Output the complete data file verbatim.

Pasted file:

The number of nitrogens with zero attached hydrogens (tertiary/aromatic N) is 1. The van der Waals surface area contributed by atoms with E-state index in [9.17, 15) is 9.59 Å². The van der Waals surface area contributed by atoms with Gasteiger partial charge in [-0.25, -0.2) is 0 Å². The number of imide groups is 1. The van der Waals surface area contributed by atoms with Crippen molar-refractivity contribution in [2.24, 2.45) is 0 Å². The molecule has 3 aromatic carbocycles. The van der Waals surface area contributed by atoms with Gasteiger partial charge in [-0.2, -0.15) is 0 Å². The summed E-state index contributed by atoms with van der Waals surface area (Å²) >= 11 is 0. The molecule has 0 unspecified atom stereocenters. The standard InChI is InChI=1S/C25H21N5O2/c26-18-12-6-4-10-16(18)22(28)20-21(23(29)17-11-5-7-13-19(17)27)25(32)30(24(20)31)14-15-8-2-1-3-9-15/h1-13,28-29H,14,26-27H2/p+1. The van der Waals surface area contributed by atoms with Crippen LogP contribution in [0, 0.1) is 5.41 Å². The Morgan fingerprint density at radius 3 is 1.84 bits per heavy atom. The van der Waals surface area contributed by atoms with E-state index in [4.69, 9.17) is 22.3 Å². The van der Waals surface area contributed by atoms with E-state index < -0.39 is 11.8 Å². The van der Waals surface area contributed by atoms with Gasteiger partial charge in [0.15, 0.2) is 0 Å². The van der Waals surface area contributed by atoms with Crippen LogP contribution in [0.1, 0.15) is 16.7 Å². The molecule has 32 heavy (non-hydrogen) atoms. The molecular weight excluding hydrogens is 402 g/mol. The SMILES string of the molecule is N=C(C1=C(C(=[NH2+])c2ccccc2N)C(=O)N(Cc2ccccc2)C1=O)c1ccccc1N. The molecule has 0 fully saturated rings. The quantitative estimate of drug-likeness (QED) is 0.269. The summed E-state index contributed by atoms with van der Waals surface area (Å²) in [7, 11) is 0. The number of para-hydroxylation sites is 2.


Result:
The number of nitrogens with zero attached hydrogens (tertiary/aromatic N) is 1. The van der Waals surface area contributed by atoms with E-state index in [9.17, 15) is 9.59 Å². The van der Waals surface area contributed by atoms with Gasteiger partial charge in [-0.25, -0.2) is 0 Å². The number of imide groups is 1. The van der Waals surface area contributed by atoms with Crippen molar-refractivity contribution in [2.24, 2.45) is 0 Å². The molecule has 3 aromatic carbocycles. The van der Waals surface area contributed by atoms with Gasteiger partial charge in [-0.2, -0.15) is 0 Å². The summed E-state index contributed by atoms with van der Waals surface area (Å²) >= 11 is 0. The molecule has 0 unspecified atom stereocenters. The standard InChI is InChI=1S/C25H21N5O2/c26-18-12-6-4-10-16(18)22(28)20-21(23(29)17-11-5-7-13-19(17)27)25(32)30(24(20)31)14-15-8-2-1-3-9-15/h1-13,28-29H,14,26-27H2/p+1. The van der Waals surface area contributed by atoms with Crippen LogP contribution in [0, 0.1) is 5.41 Å². The Morgan fingerprint density at radius 3 is 1.84 bits per heavy atom. The van der Waals surface area contributed by atoms with E-state index in [4.69, 9.17) is 22.3 Å². The van der Waals surface area contributed by atoms with E-state index < -0.39 is 11.8 Å². The van der Waals surface area contributed by atoms with Gasteiger partial charge in [0.15, 0.2) is 0 Å². The van der Waals surface area contributed by atoms with Crippen LogP contribution in [0.1, 0.15) is 16.7 Å². The molecule has 32 heavy (non-hydrogen) atoms. The molecular weight excluding hydrogens is 402 g/mol. The SMILES string of the molecule is N=C(C1=C(C(=[NH2+])c2ccccc2N)C(=O)N(Cc2ccccc2)C1=O)c1ccccc1N. The molecule has 0 fully saturated rings. The quantitative estimate of drug-likeness (QED) is 0.269. The summed E-state index contributed by atoms with van der Waals surface area (Å²) in [7, 11) is 0. The number of para-hydroxylation sites is 2.